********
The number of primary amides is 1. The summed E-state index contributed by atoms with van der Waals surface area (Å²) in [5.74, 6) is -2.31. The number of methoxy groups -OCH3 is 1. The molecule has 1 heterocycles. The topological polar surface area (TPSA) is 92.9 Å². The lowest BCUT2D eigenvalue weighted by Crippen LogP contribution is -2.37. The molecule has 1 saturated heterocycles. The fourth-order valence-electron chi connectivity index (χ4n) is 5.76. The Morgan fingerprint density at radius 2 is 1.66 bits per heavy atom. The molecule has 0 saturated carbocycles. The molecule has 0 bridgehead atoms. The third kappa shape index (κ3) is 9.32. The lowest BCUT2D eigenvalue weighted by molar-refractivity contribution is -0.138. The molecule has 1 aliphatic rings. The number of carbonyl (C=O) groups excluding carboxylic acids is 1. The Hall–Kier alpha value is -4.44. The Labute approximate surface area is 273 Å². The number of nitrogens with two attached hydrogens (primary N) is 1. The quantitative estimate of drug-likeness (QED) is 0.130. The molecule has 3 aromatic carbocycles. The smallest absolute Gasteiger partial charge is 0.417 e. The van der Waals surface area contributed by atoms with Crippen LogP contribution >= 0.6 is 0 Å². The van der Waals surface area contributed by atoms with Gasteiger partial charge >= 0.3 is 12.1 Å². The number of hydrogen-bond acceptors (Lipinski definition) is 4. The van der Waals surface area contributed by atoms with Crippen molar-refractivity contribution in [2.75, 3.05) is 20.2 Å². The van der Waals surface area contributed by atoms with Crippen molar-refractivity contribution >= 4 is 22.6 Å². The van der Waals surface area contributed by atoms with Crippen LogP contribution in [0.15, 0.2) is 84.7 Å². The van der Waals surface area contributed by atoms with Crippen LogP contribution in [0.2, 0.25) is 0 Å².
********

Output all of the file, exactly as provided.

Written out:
The number of primary amides is 1. The summed E-state index contributed by atoms with van der Waals surface area (Å²) in [5.74, 6) is -2.31. The number of methoxy groups -OCH3 is 1. The molecule has 1 heterocycles. The topological polar surface area (TPSA) is 92.9 Å². The lowest BCUT2D eigenvalue weighted by Crippen LogP contribution is -2.37. The molecule has 1 saturated heterocycles. The fourth-order valence-electron chi connectivity index (χ4n) is 5.76. The Morgan fingerprint density at radius 2 is 1.66 bits per heavy atom. The molecule has 0 saturated carbocycles. The molecule has 0 bridgehead atoms. The third kappa shape index (κ3) is 9.32. The lowest BCUT2D eigenvalue weighted by molar-refractivity contribution is -0.138. The molecule has 1 aliphatic rings. The number of carbonyl (C=O) groups excluding carboxylic acids is 1. The Hall–Kier alpha value is -4.44. The Labute approximate surface area is 273 Å². The number of nitrogens with two attached hydrogens (primary N) is 1. The quantitative estimate of drug-likeness (QED) is 0.130. The molecule has 3 aromatic carbocycles. The smallest absolute Gasteiger partial charge is 0.417 e. The van der Waals surface area contributed by atoms with Crippen LogP contribution >= 0.6 is 0 Å². The van der Waals surface area contributed by atoms with Gasteiger partial charge >= 0.3 is 12.1 Å². The number of hydrogen-bond acceptors (Lipinski definition) is 4. The van der Waals surface area contributed by atoms with Crippen molar-refractivity contribution in [2.75, 3.05) is 20.2 Å². The van der Waals surface area contributed by atoms with Crippen molar-refractivity contribution >= 4 is 22.6 Å². The van der Waals surface area contributed by atoms with Crippen LogP contribution in [0.15, 0.2) is 84.7 Å². The van der Waals surface area contributed by atoms with Crippen LogP contribution in [0.2, 0.25) is 0 Å².